During a run of stormy days last week, a 2,500 ton slab of granite rock face fell from Yosemite’s famed Half Dome cliff and went crashing into the valley below. We’ll never know if it made a sound, because no one was around to see it and the seismic event went undetected for days.
It wasn’t until July 5th that a pair of climbers made the discovery the hard way—after scaling high enough (over halfway up the 1,000 foot cliff) to find they couldn’t proceed.
On Wednesday, Yosemite National Park posted this photo on Facebook outlining the damage.
As noted in the photo caption, it turns out rock falls of this scale happen about once a year at Yosemite. This particular one is newsworthy because of its place on the iconic cliff and its role as part of a popular climbing route. As it turns out, the course is probably easier now, as sheer rock has replaced a more dynamic face. Now the race is on to establish and remap it, which won't be an easy task, as doing so will likely involve installing new bolts for climbing ropes. The honor of that historic task will go to whomever gets there first.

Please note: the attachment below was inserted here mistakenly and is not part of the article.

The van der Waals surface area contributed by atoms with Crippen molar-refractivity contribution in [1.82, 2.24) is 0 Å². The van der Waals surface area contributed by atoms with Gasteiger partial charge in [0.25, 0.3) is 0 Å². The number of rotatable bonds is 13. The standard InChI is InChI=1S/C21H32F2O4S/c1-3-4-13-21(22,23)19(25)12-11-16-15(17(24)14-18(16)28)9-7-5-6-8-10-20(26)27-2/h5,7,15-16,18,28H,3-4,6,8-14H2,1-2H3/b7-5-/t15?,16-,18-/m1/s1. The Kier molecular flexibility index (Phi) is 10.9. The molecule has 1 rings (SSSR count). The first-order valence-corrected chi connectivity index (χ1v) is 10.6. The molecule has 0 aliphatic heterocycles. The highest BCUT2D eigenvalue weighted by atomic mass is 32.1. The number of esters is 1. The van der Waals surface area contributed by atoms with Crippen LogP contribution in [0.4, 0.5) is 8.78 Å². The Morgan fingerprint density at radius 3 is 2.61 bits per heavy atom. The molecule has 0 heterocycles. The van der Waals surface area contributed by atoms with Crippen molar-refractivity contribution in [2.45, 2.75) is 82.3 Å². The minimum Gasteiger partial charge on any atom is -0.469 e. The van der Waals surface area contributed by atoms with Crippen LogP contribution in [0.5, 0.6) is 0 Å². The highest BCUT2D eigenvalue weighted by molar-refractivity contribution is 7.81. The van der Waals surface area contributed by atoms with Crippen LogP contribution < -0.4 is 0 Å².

The falling slab was about 100 feet wide by 200 feet long, probably fell about 550 feet and was relatively thin. The process of geological “exfoliation” occurs because of fractures in the rock that become further irritated due to weather or tectonic activity. In this case, rain was probably the culprit.
Yosemite National Park also posted this awesome video on rock falls, which includes some great slowmo action.
Yosemite Nature Notes: Rock Fall Curious about rockfalls in Yosemite? This Yosemite Nature Notes video will tell you all about them (and includes awesome footage of a rockfall in progress). Posted by Yosemite National Park on Wednesday, July 8, 2015